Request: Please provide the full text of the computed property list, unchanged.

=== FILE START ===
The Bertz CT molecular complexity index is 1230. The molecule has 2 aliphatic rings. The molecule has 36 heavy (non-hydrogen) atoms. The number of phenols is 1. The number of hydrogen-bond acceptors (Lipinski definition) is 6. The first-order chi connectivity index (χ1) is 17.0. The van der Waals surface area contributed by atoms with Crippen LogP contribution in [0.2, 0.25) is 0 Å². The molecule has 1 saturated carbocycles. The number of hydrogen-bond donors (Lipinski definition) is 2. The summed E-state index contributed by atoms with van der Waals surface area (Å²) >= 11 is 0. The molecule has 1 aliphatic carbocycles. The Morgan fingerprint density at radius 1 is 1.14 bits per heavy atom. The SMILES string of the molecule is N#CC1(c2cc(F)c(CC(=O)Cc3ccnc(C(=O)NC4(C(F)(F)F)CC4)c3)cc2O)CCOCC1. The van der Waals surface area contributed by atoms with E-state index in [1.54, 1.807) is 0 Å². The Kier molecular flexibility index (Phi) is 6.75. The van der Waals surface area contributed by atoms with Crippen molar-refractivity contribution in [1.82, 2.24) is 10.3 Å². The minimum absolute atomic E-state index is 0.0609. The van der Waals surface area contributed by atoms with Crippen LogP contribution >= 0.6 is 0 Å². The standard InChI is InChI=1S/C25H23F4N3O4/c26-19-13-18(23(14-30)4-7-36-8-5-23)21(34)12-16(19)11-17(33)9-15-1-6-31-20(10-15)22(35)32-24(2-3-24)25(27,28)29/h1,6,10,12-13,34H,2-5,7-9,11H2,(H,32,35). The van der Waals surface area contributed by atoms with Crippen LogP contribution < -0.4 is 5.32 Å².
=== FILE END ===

The Bertz CT molecular complexity index is 1230. The molecule has 2 aliphatic rings. The molecule has 36 heavy (non-hydrogen) atoms. The number of phenols is 1. The number of hydrogen-bond acceptors (Lipinski definition) is 6. The first-order chi connectivity index (χ1) is 17.0. The van der Waals surface area contributed by atoms with Crippen LogP contribution in [0.2, 0.25) is 0 Å². The molecule has 1 saturated carbocycles. The number of hydrogen-bond donors (Lipinski definition) is 2. The summed E-state index contributed by atoms with van der Waals surface area (Å²) >= 11 is 0. The molecule has 1 aliphatic carbocycles. The Morgan fingerprint density at radius 1 is 1.14 bits per heavy atom. The SMILES string of the molecule is N#CC1(c2cc(F)c(CC(=O)Cc3ccnc(C(=O)NC4(C(F)(F)F)CC4)c3)cc2O)CCOCC1. The van der Waals surface area contributed by atoms with E-state index in [1.54, 1.807) is 0 Å². The Kier molecular flexibility index (Phi) is 6.75. The van der Waals surface area contributed by atoms with Crippen molar-refractivity contribution in [1.82, 2.24) is 10.3 Å². The minimum absolute atomic E-state index is 0.0609. The van der Waals surface area contributed by atoms with Crippen LogP contribution >= 0.6 is 0 Å². The standard InChI is InChI=1S/C25H23F4N3O4/c26-19-13-18(23(14-30)4-7-36-8-5-23)21(34)12-16(19)11-17(33)9-15-1-6-31-20(10-15)22(35)32-24(2-3-24)25(27,28)29/h1,6,10,12-13,34H,2-5,7-9,11H2,(H,32,35). The van der Waals surface area contributed by atoms with Crippen LogP contribution < -0.4 is 5.32 Å².